• Annually: Payment is due by January 31st of the following year.

If a due date falls on a weekend or holiday, the payment is due on the next business day.

You can make payments on paper (by check) or electronically. For payments made on paper, the STC will send you a booklet of preprinted payment vouchers (Form 910). This form is also sometimes called a withholding return. Blank forms are not available online, you must contact the STC and provide verification if you need to obtain additional copies. You must submit a completed Form 910 with your payment check. You also must submit a Form 910 even if you withheld no taxes for a payment period.

You can pay electronically using any of the following methods:

  • electronic funds transfer (EFT)
  • credit card, or
  • E-check.

You can find more information about all three of these electronic payment methods by going to tax.idaho.gov/epay. Very high withholding tax payments must be made using electronic funds transfer (EFT). If paying electronically, you do not need to submit Form 910. In general, to file and pay online, use the STC’s Taxpayer Access Point (TAP)

The STC provides several different methods for calculating how much tax to withhold. For more information, check the current version of the STC publication A Guide to Idaho Income Tax Withholding. The guide is updated every year. You can download a copy from the income tax withholding section of the STC website.

Complete an Annual Reconciliation (Annual Report)

After the end of the year, you must file an annual reconciliation with the STC that summarizes the employee taxes you’ve withheld during the year. The annual reconciliation is in addition to providing each of your employees with a federal Form W-2 summarizing the employee’s withholding for the year. You can file the annual reconciliation online or on paper. Use Form 967, Idaho Annual Withholding Report. You must include copies of the W-2s sent to all of your employees working in Idaho with your filing. To file online, use the STC’s Taxpayer Access Point (TAP). If you are required to file W-2s electronically with the IRS, in most cases you also must file W-2s electronically with the state. The annual reconciliation is due on or before the last day of February.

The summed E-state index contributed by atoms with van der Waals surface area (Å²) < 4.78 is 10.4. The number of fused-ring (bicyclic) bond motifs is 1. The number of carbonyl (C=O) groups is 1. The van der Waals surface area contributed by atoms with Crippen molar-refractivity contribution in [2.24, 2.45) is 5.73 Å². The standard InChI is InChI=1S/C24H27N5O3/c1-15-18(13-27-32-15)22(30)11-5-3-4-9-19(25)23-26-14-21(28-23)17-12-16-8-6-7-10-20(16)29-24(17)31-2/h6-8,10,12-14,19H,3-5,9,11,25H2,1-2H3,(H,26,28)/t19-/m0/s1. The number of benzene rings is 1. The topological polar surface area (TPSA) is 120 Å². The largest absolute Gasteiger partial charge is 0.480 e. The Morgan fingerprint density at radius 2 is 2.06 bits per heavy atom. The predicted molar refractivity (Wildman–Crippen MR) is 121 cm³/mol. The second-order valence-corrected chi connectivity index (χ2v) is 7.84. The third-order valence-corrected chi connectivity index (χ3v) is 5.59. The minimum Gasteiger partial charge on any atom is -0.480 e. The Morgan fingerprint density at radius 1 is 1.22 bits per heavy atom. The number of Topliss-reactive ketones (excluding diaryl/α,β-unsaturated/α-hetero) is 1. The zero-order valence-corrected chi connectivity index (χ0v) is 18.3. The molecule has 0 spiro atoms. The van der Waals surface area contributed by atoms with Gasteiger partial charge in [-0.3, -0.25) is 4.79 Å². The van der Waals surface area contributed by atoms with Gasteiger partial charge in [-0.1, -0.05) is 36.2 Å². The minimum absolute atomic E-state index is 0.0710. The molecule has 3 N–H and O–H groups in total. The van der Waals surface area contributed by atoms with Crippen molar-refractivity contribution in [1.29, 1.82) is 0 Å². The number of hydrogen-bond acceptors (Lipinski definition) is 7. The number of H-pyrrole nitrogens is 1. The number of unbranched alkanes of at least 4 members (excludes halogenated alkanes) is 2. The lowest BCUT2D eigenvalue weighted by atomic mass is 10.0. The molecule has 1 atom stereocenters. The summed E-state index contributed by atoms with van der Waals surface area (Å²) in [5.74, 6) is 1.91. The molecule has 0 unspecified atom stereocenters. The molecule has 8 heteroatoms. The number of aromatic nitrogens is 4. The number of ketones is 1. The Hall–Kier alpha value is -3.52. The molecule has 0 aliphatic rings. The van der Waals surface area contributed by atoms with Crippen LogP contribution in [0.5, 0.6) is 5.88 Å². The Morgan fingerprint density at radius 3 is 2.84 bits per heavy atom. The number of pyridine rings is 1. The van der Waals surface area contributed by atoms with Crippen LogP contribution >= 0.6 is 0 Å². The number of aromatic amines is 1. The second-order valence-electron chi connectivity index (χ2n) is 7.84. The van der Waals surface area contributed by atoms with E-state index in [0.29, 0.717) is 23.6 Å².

Independent Contractors are Not Employees

This article is only concerned with employees, not independent contractors. In general, different tax rules apply to independent contractors.

Using Payroll Service Companies

You may decide that it’s easiest to hand over responsibility for payroll, including withholding taxes, to an outside payroll service. If so, keep in mind that your business, or even you personally, may still be held directly responsible for mistakes made by an outside payroll company.

Additional Information

This article touches on only the most basic elements of Idaho employee withholding taxes. Under Idaho law, officers, members, or employees of a business who have a duty to collect and pay taxes can be held personally liable for failing to collect or pay withholding taxes. Avoid possible penalties for making mistakes by checking both the IRS and STC websites for the latest information. You also can get more information about small business tax issues in other articles here on Nolo.com.